However, it wasn't long before I was jogging back to the car and I left the Cuckmere at 6.30pm. I was now in full throttle with just the rush hour traffic to contend with, and thankfully made it to Rye in just over an hour arriving at 7.45pm.
I abandoned the car at the entrance to the caravan park blocking the welcome sign and briskly walked to a full Kent crew of birders watching the Sandpiper. Over the next hour the bird showed most of the time, and with Ian joining the crowd doubling the Sussex turnout, it became more mobile though returning to the same spot and was seen feeding to near enough dusk. It was surprising the Sandpiper wasn't present the next day due to the weather, but this made the decision to go very rewarding.
This Broad-billed Sandpiper was only the third in Sussex since 1950, and the last record was when I was just three years old, way back in 1993.
Other news: local breeders in the Cuckmere are off and running with a pair of Shelducks currently raising nine young, two pairs of Stonechats raising three young each, and also a small family of Canada Geese.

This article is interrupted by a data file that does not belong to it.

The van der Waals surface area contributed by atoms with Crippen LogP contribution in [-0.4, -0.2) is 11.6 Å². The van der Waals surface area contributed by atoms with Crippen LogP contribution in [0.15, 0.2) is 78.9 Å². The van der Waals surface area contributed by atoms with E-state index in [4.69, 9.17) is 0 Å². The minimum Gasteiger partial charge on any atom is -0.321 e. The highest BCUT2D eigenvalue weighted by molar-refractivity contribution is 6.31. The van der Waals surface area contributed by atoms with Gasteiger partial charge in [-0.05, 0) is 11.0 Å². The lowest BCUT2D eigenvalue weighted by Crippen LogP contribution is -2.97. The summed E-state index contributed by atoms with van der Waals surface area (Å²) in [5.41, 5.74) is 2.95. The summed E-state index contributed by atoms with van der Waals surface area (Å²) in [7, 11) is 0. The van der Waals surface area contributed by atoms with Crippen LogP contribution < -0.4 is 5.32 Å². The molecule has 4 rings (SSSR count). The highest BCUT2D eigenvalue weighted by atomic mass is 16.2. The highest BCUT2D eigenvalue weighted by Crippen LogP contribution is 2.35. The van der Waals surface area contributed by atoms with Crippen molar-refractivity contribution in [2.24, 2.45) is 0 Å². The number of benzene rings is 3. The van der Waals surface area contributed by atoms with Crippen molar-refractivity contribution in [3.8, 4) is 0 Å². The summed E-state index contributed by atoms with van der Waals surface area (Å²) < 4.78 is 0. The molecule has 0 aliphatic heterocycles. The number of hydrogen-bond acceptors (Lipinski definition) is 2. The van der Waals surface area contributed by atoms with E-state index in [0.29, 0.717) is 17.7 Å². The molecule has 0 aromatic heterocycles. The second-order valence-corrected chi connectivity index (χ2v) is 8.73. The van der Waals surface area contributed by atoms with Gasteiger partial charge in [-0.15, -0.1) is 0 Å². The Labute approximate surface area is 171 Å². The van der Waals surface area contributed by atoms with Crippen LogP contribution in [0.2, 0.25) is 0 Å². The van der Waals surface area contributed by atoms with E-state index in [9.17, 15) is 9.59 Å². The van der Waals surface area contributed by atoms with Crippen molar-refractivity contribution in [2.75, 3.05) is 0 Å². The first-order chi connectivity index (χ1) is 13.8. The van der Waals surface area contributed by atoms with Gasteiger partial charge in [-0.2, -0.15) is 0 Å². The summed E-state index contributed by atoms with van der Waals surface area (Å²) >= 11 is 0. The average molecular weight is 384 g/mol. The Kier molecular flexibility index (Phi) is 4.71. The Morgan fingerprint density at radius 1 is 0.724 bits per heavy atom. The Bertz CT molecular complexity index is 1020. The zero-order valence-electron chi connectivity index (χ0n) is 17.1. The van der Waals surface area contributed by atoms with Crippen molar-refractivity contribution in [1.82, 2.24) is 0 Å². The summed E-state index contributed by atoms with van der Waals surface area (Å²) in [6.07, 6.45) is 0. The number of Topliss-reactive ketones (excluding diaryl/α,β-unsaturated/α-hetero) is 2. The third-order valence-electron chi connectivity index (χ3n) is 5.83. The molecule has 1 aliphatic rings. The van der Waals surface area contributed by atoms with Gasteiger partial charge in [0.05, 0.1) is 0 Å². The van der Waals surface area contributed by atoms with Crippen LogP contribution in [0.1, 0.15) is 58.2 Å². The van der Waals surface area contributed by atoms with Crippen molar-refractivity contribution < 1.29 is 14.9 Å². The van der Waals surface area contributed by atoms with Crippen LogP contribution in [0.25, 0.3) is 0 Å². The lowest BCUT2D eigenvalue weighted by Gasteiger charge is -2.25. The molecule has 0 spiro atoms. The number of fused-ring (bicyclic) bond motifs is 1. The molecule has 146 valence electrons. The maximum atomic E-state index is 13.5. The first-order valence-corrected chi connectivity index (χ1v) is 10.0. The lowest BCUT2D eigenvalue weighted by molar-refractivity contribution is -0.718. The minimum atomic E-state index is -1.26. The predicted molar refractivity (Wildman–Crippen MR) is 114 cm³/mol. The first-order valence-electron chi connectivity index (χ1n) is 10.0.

Another visit this afternoon failed to produce a Temminck's Stint that was found by Ron Knight at midday.
Cuckmere Haven 5.30pm-6.30pm:
Turnstone - 1
Sanderling - 2
Common Sandpiper - 6
Dunlin - 5,
Ringed Plover - 10
Rye Harbour NR - 7.45pm-8.30pm
BROAD-BILLED SANDPIPER - 1 (Sussex & UK tick)
Wood Sandpiper - 1
|Sanderling at Cuckmere Haven
|Turnstone at Cuckmere Haven
|Shelduck family at Cuckmere Haven
|Broad-billed Sandpiper at Rye Harbour NR